Sites like these are building a picture of fraternity that is based on boorishness and self-indulgence.  In this world women are referred to as "slams" and to be fratty is the honorable choice.  Women are expected to be superficial, and men are expected to be neanderthals (although strangely overly-concerned with what they wear).

This side wants you to aspire to nothing more than the couch during the day and the bar stool at night.  To aspire to this side's beliefs is to look at relationships as conquests and to experience life for only the tweets, posts, and next-morning high fives.  For this side, a fraternity is the perfect vehicle through which to start the long and empty journey towards a wasted life.  

I don't think I'm being too harsh here.

In this life, we are all left with a choice: to aspire for the best of our nature, or the worst.  I suppose we could aim for the middle as well.  But I'm wondering which side you're on?

It's not a fair measure necessarily, but social media statistics seems to show that the TFM side is winning.  The side that mocks integrity, celebrates sexual aggression, thinks drunk is a lifestyle, and basically props up jackassery in every way...is...winning.

Are you helping them win?  When you allow yourself to accept TFM and TSM and all the others - then you are party to a complete shift in the college fraternity's or sorority's reason for being.  They will instead become the vehicles that strive to bring out our worst.  And you will have given them the license.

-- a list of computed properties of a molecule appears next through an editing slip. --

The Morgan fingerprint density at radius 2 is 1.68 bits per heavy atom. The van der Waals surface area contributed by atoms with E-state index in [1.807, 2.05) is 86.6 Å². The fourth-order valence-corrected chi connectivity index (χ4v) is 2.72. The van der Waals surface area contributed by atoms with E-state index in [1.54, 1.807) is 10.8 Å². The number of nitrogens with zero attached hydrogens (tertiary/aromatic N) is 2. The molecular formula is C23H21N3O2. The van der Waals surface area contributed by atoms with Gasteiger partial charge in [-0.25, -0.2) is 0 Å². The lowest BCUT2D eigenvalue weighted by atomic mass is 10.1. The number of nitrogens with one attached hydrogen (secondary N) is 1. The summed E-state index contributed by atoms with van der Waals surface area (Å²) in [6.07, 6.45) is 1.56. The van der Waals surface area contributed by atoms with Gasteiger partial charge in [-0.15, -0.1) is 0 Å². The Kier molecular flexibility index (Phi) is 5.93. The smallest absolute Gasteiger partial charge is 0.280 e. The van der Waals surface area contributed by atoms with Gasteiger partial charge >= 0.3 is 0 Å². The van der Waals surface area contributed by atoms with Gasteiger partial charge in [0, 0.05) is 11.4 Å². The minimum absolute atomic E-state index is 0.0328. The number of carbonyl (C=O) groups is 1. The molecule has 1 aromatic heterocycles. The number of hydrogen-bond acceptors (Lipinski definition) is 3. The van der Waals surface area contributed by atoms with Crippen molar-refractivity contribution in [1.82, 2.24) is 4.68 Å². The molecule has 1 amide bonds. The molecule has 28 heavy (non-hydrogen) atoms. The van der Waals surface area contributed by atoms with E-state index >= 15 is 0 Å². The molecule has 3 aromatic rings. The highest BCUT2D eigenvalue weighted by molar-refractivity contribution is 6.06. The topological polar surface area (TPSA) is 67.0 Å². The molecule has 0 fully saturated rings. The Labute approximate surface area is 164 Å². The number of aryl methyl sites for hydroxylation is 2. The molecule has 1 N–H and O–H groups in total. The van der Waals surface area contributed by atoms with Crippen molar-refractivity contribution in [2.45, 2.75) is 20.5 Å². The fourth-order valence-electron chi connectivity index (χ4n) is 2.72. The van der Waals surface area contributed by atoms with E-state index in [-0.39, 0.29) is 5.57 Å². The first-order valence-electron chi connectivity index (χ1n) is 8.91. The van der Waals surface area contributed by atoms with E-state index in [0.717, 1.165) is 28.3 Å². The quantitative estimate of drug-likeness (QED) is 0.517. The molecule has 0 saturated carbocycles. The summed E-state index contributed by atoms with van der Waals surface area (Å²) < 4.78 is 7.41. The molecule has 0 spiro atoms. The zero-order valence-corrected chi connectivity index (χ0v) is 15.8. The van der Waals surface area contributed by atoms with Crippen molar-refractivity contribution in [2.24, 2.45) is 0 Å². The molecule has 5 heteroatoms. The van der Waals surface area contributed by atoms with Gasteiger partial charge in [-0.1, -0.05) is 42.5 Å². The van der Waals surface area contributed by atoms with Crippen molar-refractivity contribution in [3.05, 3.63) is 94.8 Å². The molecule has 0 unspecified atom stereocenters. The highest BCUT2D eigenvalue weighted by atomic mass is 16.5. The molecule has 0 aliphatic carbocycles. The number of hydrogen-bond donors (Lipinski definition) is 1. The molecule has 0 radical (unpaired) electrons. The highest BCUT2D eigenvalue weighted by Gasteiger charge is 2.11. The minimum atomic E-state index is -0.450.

I'm sure I'll be branded as weak and too sensitive and too soft as a man for this perspective.  My only response would be that the manliest men I know - my father and both of my grandfathers - would not hesitate to kick my ass if I ever wrote something like this.




Those who advocate for the worst will likely claim things like life is not to be taken too seriously, or you only live once, or life is meant to have fun.  Trust me, you can still aspire to your greatest self and have fun.  I had a blast as a fraternity member and a college student.  I enjoyed the parties and the relationships and breaking the rules every now and then.  But the difference is, that never became the essence of who I was, or what my fraternity was.  My Greek experience took the ambition I had to make a difference, which was instilled by my parents, and accelerated it.  My Greek experience took me as a man and grabbed me by the shoulders and said, "you can be a better."  It didn't say, "go hook up with as many women as you can" or "try to black out as many nights as you can."  My Greek experience encouraged me to be more of a man, and not less of one.   

Maybe we can wake up a lot of potential members and current members to the dispiriting stench of these sites if we frame it as a choice.  Either choose to join those who appeal to and clamor for the worst of you, or join those who think that in this one shot we got on this earth, we need to aspire for our absolute best.

I have chosen my side.  People who cared about me and my life helped to bring me here.  I love the people I stand beside, and I love the fraternal world we are building.

It is not my goal to go to battle against the other side, or to try and stare them down.  It's my goal to work with you to build such an overwhelming movement towards the best of who we can be, that those who wish the opposite have no ground left upon which to stand.

You could say that's my aspiration.



5 comments: